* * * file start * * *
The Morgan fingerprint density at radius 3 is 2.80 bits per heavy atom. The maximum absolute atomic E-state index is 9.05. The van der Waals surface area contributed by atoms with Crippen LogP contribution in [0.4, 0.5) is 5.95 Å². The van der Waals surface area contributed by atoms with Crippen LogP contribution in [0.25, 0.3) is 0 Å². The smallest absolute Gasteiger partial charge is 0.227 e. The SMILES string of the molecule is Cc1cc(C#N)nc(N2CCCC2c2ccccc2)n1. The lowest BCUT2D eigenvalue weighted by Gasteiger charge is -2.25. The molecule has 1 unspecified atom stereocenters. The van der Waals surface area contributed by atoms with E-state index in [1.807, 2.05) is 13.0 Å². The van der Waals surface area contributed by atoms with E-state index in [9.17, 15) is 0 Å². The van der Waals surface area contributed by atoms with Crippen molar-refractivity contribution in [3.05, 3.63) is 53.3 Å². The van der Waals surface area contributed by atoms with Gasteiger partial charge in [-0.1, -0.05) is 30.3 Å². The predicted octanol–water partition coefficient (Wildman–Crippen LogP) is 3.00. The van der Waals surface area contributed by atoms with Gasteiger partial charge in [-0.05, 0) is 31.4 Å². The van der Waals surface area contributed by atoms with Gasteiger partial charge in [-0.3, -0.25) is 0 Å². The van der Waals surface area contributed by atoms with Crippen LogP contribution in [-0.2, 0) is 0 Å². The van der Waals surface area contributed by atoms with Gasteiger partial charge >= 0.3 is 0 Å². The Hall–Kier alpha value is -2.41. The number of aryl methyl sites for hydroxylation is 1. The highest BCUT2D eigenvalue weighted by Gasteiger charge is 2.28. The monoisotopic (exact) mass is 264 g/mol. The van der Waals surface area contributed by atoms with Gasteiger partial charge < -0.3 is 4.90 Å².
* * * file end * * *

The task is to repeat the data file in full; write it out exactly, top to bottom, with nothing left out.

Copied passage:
The Morgan fingerprint density at radius 3 is 2.80 bits per heavy atom. The maximum absolute atomic E-state index is 9.05. The van der Waals surface area contributed by atoms with Crippen LogP contribution in [0.4, 0.5) is 5.95 Å². The van der Waals surface area contributed by atoms with Crippen LogP contribution in [0.25, 0.3) is 0 Å². The smallest absolute Gasteiger partial charge is 0.227 e. The SMILES string of the molecule is Cc1cc(C#N)nc(N2CCCC2c2ccccc2)n1. The lowest BCUT2D eigenvalue weighted by Gasteiger charge is -2.25. The molecule has 1 unspecified atom stereocenters. The van der Waals surface area contributed by atoms with E-state index in [1.807, 2.05) is 13.0 Å². The van der Waals surface area contributed by atoms with E-state index in [9.17, 15) is 0 Å². The van der Waals surface area contributed by atoms with Crippen molar-refractivity contribution in [3.05, 3.63) is 53.3 Å². The van der Waals surface area contributed by atoms with Gasteiger partial charge in [-0.1, -0.05) is 30.3 Å². The predicted octanol–water partition coefficient (Wildman–Crippen LogP) is 3.00. The van der Waals surface area contributed by atoms with Gasteiger partial charge in [-0.05, 0) is 31.4 Å². The van der Waals surface area contributed by atoms with Gasteiger partial charge in [-0.3, -0.25) is 0 Å². The van der Waals surface area contributed by atoms with Crippen LogP contribution in [-0.2, 0) is 0 Å². The van der Waals surface area contributed by atoms with Gasteiger partial charge >= 0.3 is 0 Å². The Hall–Kier alpha value is -2.41. The number of aryl methyl sites for hydroxylation is 1. The highest BCUT2D eigenvalue weighted by Gasteiger charge is 2.28. The monoisotopic (exact) mass is 264 g/mol. The van der Waals surface area contributed by atoms with Gasteiger partial charge < -0.3 is 4.90 Å².